Brief Overview of the Paper In this paper, the authors discuss the adaptation of a commonly used visualization design pattern, known as small multiples displays, to immersive interaction spaces. Small multiples displays involve representing multiple data sets using the same visualization style in a tiled display, allowing for easy comparison.

Contributions Beyond Previous Work While previous studies have suggested different designs for 2D and 3D displays, this paper goes a step further by exploring the design space and evaluating small multiples in immersive environments.

What I Like About It I appreciate the wide range of applications that can be derived from the insights provided in this paper. In my own work for IEEE VR, I explored presenting miniatures in 3D space, and this paper’s exploration of different orientations for miniatures aligns with my research interests. I wish I had come across this paper earlier to learn about the design principles it presents. Additionally, the experiment conducted by the authors to test the placement of visualizations behind the user is valuable, as it helps determine if the limitations observed in the real world also hold true in virtual reality.

What I Don’t Like About It One aspect I find lacking is that the authors did not reorder the tasks in experiment 2. Task types may affect the learning speed of users, so reordering should have been considered here.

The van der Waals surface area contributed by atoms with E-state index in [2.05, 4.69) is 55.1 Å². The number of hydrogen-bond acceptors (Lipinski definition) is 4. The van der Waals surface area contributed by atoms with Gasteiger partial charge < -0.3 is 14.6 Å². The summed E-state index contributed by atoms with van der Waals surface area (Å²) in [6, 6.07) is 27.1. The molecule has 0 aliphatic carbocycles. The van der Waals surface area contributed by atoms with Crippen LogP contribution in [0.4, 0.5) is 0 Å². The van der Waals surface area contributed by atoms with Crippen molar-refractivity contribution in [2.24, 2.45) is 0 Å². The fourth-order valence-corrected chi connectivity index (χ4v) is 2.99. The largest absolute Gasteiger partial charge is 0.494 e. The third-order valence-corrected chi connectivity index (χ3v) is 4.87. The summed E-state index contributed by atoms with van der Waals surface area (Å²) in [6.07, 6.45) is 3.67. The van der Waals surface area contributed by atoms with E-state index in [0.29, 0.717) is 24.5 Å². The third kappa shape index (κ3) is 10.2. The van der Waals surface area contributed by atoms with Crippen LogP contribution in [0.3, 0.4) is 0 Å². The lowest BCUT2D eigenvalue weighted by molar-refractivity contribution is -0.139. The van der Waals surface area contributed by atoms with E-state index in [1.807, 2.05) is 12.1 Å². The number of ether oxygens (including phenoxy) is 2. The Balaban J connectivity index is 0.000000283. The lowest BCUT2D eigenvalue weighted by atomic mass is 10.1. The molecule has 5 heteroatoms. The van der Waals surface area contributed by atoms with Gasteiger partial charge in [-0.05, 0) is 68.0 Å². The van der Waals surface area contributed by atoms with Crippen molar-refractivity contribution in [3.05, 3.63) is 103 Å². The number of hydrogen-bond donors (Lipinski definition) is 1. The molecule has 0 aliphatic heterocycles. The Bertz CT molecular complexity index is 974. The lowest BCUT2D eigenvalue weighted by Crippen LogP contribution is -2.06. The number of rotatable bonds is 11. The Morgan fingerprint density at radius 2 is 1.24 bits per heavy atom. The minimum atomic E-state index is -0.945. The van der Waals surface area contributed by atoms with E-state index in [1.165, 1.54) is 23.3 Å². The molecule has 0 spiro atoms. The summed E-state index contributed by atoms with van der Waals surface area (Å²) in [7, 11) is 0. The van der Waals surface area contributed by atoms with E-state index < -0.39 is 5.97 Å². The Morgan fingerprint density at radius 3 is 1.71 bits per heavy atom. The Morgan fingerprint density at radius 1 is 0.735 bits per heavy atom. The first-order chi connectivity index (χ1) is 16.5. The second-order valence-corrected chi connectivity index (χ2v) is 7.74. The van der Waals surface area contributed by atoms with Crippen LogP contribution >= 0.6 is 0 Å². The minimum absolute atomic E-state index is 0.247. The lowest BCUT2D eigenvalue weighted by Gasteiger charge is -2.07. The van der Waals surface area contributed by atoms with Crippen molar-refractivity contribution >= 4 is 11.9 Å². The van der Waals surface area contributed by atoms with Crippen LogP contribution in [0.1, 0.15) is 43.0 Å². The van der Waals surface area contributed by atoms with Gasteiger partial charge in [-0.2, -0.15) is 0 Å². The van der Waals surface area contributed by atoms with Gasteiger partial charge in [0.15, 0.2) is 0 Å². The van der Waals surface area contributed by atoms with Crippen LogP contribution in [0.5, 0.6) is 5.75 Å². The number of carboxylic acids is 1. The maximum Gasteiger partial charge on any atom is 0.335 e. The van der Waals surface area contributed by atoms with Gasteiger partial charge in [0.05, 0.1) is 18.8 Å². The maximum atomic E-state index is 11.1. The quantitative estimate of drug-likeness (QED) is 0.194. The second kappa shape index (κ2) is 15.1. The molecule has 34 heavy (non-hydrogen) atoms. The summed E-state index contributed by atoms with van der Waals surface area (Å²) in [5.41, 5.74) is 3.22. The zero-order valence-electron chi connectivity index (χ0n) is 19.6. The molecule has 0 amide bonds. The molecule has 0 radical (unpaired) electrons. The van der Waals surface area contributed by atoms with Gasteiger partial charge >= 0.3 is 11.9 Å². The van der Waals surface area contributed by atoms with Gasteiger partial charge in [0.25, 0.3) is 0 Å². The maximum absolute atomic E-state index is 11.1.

What I Think Should Have Been Done Differently I believe the authors should have cited Steve’s paper from 1990, titled “Worlds within Worlds.” This paper likely explored similar visualization techniques for presenting 4D data.

What I Think Should Be Done Next To further improve the study, I suggest reordering more variables for different participants. The learning effect observed in section 6.2, where the difficulty becomes harder to rely on, indicates the need for additional investigation. Additionally, the possibility of a learning effect in section 7.2 cannot be ruled out. Furthermore, the authors could explore additional design spaces, such as designs where each row is not straight but bent, or designs where visualizations are scaled differently (e.g., shrinking as they go further).

4D Data Analysis Applications Listed

  • 4D UI
  • The authors envision applications for immersive small multiples in domains that rely on the exploration of 3D data. For example, analyzing changes in aircraft trajectories above an airport over different time periods can reveal patterns about the efficiency of airspace utilization and the risks of collision. Another relevant domain is Building Information Modeling (BIM), which involves managing a facility’s digital information assets. Building managers can benefit from comparing temperature sensor readings and energy consumption over time to identify trends. Analysts may also be interested in data that does not have a physical spatial embedding or abstract quantitative data. For instance, using 3D bar charts to compare wealth and productivity statistics across different populations.